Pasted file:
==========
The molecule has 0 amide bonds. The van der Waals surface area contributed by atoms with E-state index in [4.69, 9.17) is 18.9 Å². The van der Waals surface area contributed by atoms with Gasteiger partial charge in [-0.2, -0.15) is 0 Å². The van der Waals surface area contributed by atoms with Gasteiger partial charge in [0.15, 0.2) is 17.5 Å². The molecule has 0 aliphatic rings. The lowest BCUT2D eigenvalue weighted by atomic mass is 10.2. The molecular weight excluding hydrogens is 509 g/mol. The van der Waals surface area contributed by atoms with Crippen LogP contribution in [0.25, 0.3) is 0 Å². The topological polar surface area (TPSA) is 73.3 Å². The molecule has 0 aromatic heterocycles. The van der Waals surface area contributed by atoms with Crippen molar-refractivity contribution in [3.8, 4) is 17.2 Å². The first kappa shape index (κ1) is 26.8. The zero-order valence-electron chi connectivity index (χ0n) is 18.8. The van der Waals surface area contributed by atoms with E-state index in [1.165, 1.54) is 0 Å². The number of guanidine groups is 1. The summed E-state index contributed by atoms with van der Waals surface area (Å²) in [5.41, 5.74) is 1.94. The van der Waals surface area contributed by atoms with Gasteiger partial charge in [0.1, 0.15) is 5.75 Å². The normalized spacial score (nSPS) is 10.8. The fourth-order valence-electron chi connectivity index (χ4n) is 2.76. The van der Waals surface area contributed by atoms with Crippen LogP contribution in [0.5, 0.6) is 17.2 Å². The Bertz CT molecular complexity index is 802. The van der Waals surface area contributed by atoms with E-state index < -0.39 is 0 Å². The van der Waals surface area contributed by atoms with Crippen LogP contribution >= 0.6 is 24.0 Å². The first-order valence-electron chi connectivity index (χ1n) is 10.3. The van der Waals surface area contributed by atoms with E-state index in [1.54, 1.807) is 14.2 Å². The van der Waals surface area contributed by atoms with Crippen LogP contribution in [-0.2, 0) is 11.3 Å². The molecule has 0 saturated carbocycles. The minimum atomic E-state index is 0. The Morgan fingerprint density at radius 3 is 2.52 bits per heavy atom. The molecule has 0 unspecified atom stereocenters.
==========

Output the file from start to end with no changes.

The molecule has 0 amide bonds. The van der Waals surface area contributed by atoms with E-state index in [4.69, 9.17) is 18.9 Å². The van der Waals surface area contributed by atoms with Gasteiger partial charge in [-0.2, -0.15) is 0 Å². The van der Waals surface area contributed by atoms with Gasteiger partial charge in [0.15, 0.2) is 17.5 Å². The molecule has 0 aliphatic rings. The lowest BCUT2D eigenvalue weighted by atomic mass is 10.2. The molecular weight excluding hydrogens is 509 g/mol. The van der Waals surface area contributed by atoms with Crippen LogP contribution in [0.25, 0.3) is 0 Å². The topological polar surface area (TPSA) is 73.3 Å². The molecule has 0 aromatic heterocycles. The van der Waals surface area contributed by atoms with Crippen molar-refractivity contribution in [3.8, 4) is 17.2 Å². The first kappa shape index (κ1) is 26.8. The zero-order valence-electron chi connectivity index (χ0n) is 18.8. The van der Waals surface area contributed by atoms with E-state index in [1.165, 1.54) is 0 Å². The number of guanidine groups is 1. The summed E-state index contributed by atoms with van der Waals surface area (Å²) in [5.41, 5.74) is 1.94. The van der Waals surface area contributed by atoms with Gasteiger partial charge in [0.1, 0.15) is 5.75 Å². The normalized spacial score (nSPS) is 10.8. The fourth-order valence-electron chi connectivity index (χ4n) is 2.76. The van der Waals surface area contributed by atoms with Crippen LogP contribution in [0.5, 0.6) is 17.2 Å². The Bertz CT molecular complexity index is 802. The van der Waals surface area contributed by atoms with E-state index < -0.39 is 0 Å². The van der Waals surface area contributed by atoms with Crippen LogP contribution >= 0.6 is 24.0 Å². The first-order valence-electron chi connectivity index (χ1n) is 10.3. The van der Waals surface area contributed by atoms with E-state index in [1.54, 1.807) is 14.2 Å². The van der Waals surface area contributed by atoms with Crippen LogP contribution in [-0.2, 0) is 11.3 Å². The molecule has 0 saturated carbocycles. The minimum atomic E-state index is 0. The Morgan fingerprint density at radius 3 is 2.52 bits per heavy atom. The molecule has 0 unspecified atom stereocenters.